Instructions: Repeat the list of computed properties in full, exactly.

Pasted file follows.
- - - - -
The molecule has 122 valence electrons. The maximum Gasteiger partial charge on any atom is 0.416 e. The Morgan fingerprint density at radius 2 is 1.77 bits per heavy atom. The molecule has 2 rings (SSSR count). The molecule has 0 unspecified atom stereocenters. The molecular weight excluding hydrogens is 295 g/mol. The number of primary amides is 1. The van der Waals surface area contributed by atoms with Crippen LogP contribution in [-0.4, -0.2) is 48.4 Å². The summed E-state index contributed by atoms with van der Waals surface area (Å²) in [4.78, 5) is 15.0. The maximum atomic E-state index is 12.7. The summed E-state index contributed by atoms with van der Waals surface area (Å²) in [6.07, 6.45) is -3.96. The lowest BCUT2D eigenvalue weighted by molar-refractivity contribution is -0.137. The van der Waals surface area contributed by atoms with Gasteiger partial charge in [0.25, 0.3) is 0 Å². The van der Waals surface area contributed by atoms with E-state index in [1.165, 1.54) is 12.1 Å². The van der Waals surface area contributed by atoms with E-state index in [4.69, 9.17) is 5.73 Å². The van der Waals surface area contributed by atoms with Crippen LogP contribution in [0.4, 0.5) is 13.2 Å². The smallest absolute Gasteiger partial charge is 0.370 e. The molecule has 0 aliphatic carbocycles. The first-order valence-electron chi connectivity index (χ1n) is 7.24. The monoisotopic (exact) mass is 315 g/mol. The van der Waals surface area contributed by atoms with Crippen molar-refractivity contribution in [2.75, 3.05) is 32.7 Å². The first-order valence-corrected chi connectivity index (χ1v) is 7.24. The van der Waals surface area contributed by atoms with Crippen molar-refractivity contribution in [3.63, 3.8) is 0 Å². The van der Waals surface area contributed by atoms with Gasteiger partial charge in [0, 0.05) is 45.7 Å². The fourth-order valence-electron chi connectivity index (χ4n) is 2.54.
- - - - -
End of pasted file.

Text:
The molecule has 122 valence electrons. The maximum Gasteiger partial charge on any atom is 0.416 e. The Morgan fingerprint density at radius 2 is 1.77 bits per heavy atom. The molecule has 2 rings (SSSR count). The molecule has 0 unspecified atom stereocenters. The molecular weight excluding hydrogens is 295 g/mol. The number of primary amides is 1. The van der Waals surface area contributed by atoms with Crippen LogP contribution in [-0.4, -0.2) is 48.4 Å². The summed E-state index contributed by atoms with van der Waals surface area (Å²) in [4.78, 5) is 15.0. The maximum atomic E-state index is 12.7. The summed E-state index contributed by atoms with van der Waals surface area (Å²) in [6.07, 6.45) is -3.96. The lowest BCUT2D eigenvalue weighted by molar-refractivity contribution is -0.137. The van der Waals surface area contributed by atoms with Gasteiger partial charge in [0.25, 0.3) is 0 Å². The van der Waals surface area contributed by atoms with E-state index in [1.165, 1.54) is 12.1 Å². The van der Waals surface area contributed by atoms with E-state index in [4.69, 9.17) is 5.73 Å². The van der Waals surface area contributed by atoms with Crippen LogP contribution in [0.4, 0.5) is 13.2 Å². The smallest absolute Gasteiger partial charge is 0.370 e. The molecule has 0 aliphatic carbocycles. The first-order valence-electron chi connectivity index (χ1n) is 7.24. The monoisotopic (exact) mass is 315 g/mol. The van der Waals surface area contributed by atoms with Crippen molar-refractivity contribution in [2.75, 3.05) is 32.7 Å². The first-order valence-corrected chi connectivity index (χ1v) is 7.24. The van der Waals surface area contributed by atoms with Crippen molar-refractivity contribution in [3.63, 3.8) is 0 Å². The van der Waals surface area contributed by atoms with Gasteiger partial charge in [0, 0.05) is 45.7 Å². The fourth-order valence-electron chi connectivity index (χ4n) is 2.54.